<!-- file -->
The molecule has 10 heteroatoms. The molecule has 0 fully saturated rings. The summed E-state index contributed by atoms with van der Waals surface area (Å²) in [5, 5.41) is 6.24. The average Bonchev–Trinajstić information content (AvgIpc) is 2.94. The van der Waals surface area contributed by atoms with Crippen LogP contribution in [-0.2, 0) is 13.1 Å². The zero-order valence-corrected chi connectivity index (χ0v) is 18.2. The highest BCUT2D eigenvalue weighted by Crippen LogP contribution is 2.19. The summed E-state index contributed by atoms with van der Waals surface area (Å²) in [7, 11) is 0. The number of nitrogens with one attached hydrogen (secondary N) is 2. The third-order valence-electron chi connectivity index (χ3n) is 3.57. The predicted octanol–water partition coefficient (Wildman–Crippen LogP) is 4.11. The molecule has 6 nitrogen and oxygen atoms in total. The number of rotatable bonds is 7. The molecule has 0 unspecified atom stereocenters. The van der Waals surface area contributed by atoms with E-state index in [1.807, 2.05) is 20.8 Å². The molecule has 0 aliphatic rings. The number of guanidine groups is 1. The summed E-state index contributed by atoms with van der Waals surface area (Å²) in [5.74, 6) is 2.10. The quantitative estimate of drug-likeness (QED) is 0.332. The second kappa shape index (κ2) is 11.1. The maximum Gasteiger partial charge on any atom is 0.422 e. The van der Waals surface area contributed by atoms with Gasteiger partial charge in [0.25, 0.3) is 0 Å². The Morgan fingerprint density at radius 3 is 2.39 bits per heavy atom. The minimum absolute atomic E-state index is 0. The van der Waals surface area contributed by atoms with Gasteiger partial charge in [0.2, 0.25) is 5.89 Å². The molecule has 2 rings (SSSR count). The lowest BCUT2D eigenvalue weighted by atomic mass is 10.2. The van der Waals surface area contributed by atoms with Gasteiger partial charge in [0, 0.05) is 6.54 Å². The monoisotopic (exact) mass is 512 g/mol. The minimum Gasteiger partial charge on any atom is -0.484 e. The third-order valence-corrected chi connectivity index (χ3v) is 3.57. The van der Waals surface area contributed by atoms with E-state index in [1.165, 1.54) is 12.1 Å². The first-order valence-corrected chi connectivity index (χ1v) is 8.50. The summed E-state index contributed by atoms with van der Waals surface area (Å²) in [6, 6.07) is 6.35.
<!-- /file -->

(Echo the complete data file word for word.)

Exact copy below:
The molecule has 10 heteroatoms. The molecule has 0 fully saturated rings. The summed E-state index contributed by atoms with van der Waals surface area (Å²) in [5, 5.41) is 6.24. The average Bonchev–Trinajstić information content (AvgIpc) is 2.94. The van der Waals surface area contributed by atoms with Crippen LogP contribution in [-0.2, 0) is 13.1 Å². The zero-order valence-corrected chi connectivity index (χ0v) is 18.2. The highest BCUT2D eigenvalue weighted by Crippen LogP contribution is 2.19. The summed E-state index contributed by atoms with van der Waals surface area (Å²) in [7, 11) is 0. The number of nitrogens with one attached hydrogen (secondary N) is 2. The third-order valence-electron chi connectivity index (χ3n) is 3.57. The predicted octanol–water partition coefficient (Wildman–Crippen LogP) is 4.11. The molecule has 6 nitrogen and oxygen atoms in total. The number of rotatable bonds is 7. The molecule has 0 unspecified atom stereocenters. The van der Waals surface area contributed by atoms with E-state index in [1.807, 2.05) is 20.8 Å². The molecule has 0 aliphatic rings. The number of guanidine groups is 1. The summed E-state index contributed by atoms with van der Waals surface area (Å²) in [5.74, 6) is 2.10. The quantitative estimate of drug-likeness (QED) is 0.332. The second kappa shape index (κ2) is 11.1. The maximum Gasteiger partial charge on any atom is 0.422 e. The van der Waals surface area contributed by atoms with Gasteiger partial charge in [0.25, 0.3) is 0 Å². The Morgan fingerprint density at radius 3 is 2.39 bits per heavy atom. The minimum absolute atomic E-state index is 0. The van der Waals surface area contributed by atoms with Gasteiger partial charge in [0.2, 0.25) is 5.89 Å². The molecule has 2 rings (SSSR count). The lowest BCUT2D eigenvalue weighted by atomic mass is 10.2. The van der Waals surface area contributed by atoms with Gasteiger partial charge in [0, 0.05) is 6.54 Å². The monoisotopic (exact) mass is 512 g/mol. The minimum Gasteiger partial charge on any atom is -0.484 e. The third-order valence-corrected chi connectivity index (χ3v) is 3.57. The van der Waals surface area contributed by atoms with E-state index in [1.165, 1.54) is 12.1 Å². The first-order valence-corrected chi connectivity index (χ1v) is 8.50. The summed E-state index contributed by atoms with van der Waals surface area (Å²) in [6, 6.07) is 6.35.